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Celebrating Women in Construction for International Women’s Day

The construction industry, traditionally dominated by men, is undergoing an important transformation. This evolution is marked by the increasing participation of women, who bring diverse skills, perspectives, and innovation to the field.

Celebrating women in construction is not just about acknowledging their presence in the sector. It’s about recognising their invaluable contributions, their resilience in breaking through barriers, and their potential to drive the industry forward.

Despite the progress, the number of women in the industry remains relatively low, indicating that there’s still a long way to go. The importance of celebrating women in construction lies in fostering inclusivity, encouraging more women to consider careers in this dynamic industry, and highlighting the need for systemic changes to support their growth.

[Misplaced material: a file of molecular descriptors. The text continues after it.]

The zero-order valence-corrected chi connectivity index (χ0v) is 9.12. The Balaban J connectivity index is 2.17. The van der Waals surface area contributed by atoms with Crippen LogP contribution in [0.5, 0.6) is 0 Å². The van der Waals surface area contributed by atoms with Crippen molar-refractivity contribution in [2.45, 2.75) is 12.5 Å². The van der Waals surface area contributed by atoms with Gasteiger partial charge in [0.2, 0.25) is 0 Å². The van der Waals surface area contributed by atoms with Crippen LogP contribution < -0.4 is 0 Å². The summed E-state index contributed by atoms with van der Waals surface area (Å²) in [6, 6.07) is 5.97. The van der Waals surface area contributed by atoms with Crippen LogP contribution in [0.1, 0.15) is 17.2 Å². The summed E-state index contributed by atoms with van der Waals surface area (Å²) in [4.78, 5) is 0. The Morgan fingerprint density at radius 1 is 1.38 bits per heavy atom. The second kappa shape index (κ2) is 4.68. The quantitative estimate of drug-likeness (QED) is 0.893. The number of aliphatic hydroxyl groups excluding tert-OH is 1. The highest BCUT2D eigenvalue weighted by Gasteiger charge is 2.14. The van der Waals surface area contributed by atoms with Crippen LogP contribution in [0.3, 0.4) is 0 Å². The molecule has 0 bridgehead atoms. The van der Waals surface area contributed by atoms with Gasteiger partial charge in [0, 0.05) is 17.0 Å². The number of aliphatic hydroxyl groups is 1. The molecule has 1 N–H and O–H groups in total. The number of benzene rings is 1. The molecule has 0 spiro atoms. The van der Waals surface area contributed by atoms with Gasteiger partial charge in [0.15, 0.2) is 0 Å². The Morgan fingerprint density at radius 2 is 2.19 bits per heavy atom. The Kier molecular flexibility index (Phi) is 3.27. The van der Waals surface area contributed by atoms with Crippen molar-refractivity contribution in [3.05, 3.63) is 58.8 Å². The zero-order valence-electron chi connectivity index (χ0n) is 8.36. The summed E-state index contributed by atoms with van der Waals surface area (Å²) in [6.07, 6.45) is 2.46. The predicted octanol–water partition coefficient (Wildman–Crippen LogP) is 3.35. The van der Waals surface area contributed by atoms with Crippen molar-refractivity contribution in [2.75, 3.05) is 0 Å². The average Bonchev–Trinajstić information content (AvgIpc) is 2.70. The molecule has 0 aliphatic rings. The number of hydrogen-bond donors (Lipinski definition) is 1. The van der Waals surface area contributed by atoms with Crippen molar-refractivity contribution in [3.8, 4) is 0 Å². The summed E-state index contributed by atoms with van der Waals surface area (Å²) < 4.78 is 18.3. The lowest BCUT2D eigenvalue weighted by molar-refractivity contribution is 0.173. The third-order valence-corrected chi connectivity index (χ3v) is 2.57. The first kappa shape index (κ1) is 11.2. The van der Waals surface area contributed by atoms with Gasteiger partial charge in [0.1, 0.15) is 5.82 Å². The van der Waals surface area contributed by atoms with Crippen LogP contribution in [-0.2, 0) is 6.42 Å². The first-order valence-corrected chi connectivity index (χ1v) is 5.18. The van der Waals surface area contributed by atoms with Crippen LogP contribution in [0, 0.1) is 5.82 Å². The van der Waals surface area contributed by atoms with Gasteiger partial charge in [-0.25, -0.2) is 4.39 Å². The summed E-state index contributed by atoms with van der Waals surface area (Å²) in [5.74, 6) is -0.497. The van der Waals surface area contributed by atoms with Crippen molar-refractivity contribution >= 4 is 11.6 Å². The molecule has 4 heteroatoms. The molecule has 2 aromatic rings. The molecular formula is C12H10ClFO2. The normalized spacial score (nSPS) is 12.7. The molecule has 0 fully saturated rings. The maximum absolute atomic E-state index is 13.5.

The Historical Perspective

Historically, the construction industry has been a male-dominated field. Women’s roles were confined mainly to administrative tasks or relegated to the background. However, even during these times, women made significant contributions, often overlooked or underappreciated.

Women faced numerous challenges while trying to carve out a place for themselves in this sector. These included societal norms and expectations, lack of mentorship and role models, gender bias, and wage gaps. The physically demanding nature of the work, coupled with the stereotype that such jobs were ‘men’s work’, also deterred many women from considering careers in construction.